1440: Invention of the Printing Press
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Innovation: Printing Press
Location: Roman Empire
By: Johannes Gutenberg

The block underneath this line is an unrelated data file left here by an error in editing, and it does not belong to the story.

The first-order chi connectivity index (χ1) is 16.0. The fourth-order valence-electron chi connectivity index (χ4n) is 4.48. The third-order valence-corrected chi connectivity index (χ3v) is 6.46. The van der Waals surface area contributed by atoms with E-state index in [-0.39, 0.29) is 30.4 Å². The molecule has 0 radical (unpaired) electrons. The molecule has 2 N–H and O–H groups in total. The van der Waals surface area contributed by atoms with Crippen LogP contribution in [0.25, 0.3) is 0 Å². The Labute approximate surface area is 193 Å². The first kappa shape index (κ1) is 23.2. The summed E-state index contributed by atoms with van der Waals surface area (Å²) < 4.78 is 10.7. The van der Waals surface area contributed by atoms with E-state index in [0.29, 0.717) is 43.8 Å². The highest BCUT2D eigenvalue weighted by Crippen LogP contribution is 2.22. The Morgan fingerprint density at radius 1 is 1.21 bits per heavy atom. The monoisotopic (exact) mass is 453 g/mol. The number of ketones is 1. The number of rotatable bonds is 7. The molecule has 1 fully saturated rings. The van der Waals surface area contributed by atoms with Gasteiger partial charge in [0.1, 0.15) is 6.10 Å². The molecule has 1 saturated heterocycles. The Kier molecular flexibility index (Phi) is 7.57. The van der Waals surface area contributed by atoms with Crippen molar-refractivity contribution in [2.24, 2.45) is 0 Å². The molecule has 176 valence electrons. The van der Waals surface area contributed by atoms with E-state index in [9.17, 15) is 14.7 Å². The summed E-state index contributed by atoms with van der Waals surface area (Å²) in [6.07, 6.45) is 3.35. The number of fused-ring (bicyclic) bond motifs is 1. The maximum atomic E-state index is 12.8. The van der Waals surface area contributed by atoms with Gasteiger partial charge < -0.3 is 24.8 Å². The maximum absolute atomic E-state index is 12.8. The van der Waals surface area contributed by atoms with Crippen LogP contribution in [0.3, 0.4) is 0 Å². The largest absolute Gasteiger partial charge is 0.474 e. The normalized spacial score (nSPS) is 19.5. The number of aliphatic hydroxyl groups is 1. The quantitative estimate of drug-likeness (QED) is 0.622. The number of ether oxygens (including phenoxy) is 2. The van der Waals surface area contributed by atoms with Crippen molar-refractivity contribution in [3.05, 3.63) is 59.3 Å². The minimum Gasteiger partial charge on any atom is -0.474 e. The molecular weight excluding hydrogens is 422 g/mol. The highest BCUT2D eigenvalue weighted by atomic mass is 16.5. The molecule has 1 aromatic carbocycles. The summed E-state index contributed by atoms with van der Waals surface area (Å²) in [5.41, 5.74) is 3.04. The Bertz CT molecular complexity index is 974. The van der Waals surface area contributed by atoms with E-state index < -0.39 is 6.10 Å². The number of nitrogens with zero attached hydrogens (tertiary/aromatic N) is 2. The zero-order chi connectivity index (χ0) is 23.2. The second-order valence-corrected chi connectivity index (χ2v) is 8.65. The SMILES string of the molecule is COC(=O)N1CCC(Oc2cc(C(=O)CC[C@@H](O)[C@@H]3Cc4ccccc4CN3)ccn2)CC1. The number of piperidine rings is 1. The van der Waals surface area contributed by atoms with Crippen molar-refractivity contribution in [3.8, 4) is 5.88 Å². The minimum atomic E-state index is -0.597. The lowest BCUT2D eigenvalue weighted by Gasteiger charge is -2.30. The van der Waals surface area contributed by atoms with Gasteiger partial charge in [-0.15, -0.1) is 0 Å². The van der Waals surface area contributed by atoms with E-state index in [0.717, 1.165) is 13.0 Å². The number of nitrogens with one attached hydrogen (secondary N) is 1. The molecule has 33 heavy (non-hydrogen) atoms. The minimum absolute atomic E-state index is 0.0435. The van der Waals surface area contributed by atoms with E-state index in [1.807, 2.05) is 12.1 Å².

The printing press was invented by the German Johannes Gutenberg in the Roman Empire around 1440. Gutenberg’s press was a hand cranked press that rolled ink over the raised surfaces of movable metal type and pressed against a sheet of paper. Prior to the printing press all texts had to be hand written or done by typographic hand-printing, which could produce about 40 to 50 pages per day. The earliest printing press could produce 3,600 pages per day, dramatically increasing the amount of printed text available to the world. By the year 1500, printing presses had produced over 20 million volumes of text. The printing press opened the door for the mass production of books, and lead to the widespread sharing of knowledge around the world. For the first time the average person had access to books and the knowledge they brought with them. The printing press has been considered one of the most important inventions in human history. The first major book printed by the press was the Gutenberg Bible and was completed in 1454.